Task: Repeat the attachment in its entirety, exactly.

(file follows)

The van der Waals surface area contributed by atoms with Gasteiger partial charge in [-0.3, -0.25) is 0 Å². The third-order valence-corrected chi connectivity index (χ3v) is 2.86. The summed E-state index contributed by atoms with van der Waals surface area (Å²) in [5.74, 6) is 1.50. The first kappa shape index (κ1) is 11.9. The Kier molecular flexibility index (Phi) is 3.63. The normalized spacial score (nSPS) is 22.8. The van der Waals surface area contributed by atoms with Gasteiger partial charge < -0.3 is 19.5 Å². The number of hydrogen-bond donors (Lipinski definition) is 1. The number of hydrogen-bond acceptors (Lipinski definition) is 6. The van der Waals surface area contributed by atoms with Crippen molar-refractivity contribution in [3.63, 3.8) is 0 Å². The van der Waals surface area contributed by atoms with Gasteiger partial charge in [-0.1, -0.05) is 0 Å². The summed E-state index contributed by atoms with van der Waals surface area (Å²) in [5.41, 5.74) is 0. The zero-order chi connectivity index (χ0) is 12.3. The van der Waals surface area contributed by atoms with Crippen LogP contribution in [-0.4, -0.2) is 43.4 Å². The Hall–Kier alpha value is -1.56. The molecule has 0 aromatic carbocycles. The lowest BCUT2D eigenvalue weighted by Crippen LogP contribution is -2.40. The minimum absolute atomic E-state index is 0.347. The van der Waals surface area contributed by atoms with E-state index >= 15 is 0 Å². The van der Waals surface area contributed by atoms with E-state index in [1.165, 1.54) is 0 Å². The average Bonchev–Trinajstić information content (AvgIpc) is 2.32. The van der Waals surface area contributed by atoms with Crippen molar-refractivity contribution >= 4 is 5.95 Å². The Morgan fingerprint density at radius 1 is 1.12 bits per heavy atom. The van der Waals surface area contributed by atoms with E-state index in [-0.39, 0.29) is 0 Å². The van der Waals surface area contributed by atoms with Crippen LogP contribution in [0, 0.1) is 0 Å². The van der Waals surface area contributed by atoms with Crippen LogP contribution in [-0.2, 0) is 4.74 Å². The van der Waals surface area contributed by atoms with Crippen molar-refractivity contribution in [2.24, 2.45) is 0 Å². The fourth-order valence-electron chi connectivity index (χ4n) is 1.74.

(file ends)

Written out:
The van der Waals surface area contributed by atoms with Gasteiger partial charge in [-0.3, -0.25) is 0 Å². The third-order valence-corrected chi connectivity index (χ3v) is 2.86. The summed E-state index contributed by atoms with van der Waals surface area (Å²) in [5.74, 6) is 1.50. The first kappa shape index (κ1) is 11.9. The Kier molecular flexibility index (Phi) is 3.63. The normalized spacial score (nSPS) is 22.8. The van der Waals surface area contributed by atoms with Gasteiger partial charge < -0.3 is 19.5 Å². The number of hydrogen-bond donors (Lipinski definition) is 1. The number of hydrogen-bond acceptors (Lipinski definition) is 6. The van der Waals surface area contributed by atoms with Crippen molar-refractivity contribution in [3.63, 3.8) is 0 Å². The van der Waals surface area contributed by atoms with Gasteiger partial charge in [-0.1, -0.05) is 0 Å². The summed E-state index contributed by atoms with van der Waals surface area (Å²) in [5.41, 5.74) is 0. The zero-order chi connectivity index (χ0) is 12.3. The van der Waals surface area contributed by atoms with Crippen LogP contribution in [-0.4, -0.2) is 43.4 Å². The Hall–Kier alpha value is -1.56. The molecule has 0 aromatic carbocycles. The lowest BCUT2D eigenvalue weighted by Crippen LogP contribution is -2.40. The minimum absolute atomic E-state index is 0.347. The van der Waals surface area contributed by atoms with E-state index >= 15 is 0 Å². The van der Waals surface area contributed by atoms with E-state index in [1.165, 1.54) is 0 Å². The average Bonchev–Trinajstić information content (AvgIpc) is 2.32. The van der Waals surface area contributed by atoms with Crippen molar-refractivity contribution >= 4 is 5.95 Å². The Morgan fingerprint density at radius 1 is 1.12 bits per heavy atom. The van der Waals surface area contributed by atoms with E-state index in [-0.39, 0.29) is 0 Å². The van der Waals surface area contributed by atoms with Crippen LogP contribution in [0, 0.1) is 0 Å². The van der Waals surface area contributed by atoms with Crippen LogP contribution in [-0.2, 0) is 4.74 Å². The van der Waals surface area contributed by atoms with Crippen molar-refractivity contribution in [2.24, 2.45) is 0 Å². The fourth-order valence-electron chi connectivity index (χ4n) is 1.74.